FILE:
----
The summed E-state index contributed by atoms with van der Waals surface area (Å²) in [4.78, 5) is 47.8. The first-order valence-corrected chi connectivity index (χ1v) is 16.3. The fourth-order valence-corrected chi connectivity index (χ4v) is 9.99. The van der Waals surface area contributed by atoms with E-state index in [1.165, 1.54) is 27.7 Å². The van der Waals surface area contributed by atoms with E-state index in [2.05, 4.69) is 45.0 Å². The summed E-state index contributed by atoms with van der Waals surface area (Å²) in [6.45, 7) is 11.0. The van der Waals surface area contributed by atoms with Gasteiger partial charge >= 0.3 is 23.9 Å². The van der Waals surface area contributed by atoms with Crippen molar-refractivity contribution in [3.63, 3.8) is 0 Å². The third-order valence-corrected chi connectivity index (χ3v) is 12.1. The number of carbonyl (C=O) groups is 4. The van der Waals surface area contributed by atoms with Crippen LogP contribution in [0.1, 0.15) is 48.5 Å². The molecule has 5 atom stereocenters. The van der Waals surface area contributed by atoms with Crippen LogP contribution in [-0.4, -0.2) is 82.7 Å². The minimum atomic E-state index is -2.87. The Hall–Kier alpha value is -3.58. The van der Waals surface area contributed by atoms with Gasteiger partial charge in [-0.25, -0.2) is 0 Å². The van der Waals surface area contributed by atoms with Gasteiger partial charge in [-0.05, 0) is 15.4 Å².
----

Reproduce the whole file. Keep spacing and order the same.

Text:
The summed E-state index contributed by atoms with van der Waals surface area (Å²) in [4.78, 5) is 47.8. The first-order valence-corrected chi connectivity index (χ1v) is 16.3. The fourth-order valence-corrected chi connectivity index (χ4v) is 9.99. The van der Waals surface area contributed by atoms with E-state index in [1.165, 1.54) is 27.7 Å². The van der Waals surface area contributed by atoms with E-state index in [2.05, 4.69) is 45.0 Å². The summed E-state index contributed by atoms with van der Waals surface area (Å²) in [6.45, 7) is 11.0. The van der Waals surface area contributed by atoms with Gasteiger partial charge >= 0.3 is 23.9 Å². The van der Waals surface area contributed by atoms with Crippen molar-refractivity contribution in [3.63, 3.8) is 0 Å². The third-order valence-corrected chi connectivity index (χ3v) is 12.1. The number of carbonyl (C=O) groups is 4. The van der Waals surface area contributed by atoms with Crippen LogP contribution in [0.1, 0.15) is 48.5 Å². The molecule has 5 atom stereocenters. The van der Waals surface area contributed by atoms with Crippen LogP contribution in [-0.4, -0.2) is 82.7 Å². The minimum atomic E-state index is -2.87. The Hall–Kier alpha value is -3.58. The van der Waals surface area contributed by atoms with Gasteiger partial charge in [-0.25, -0.2) is 0 Å². The van der Waals surface area contributed by atoms with Gasteiger partial charge in [-0.05, 0) is 15.4 Å².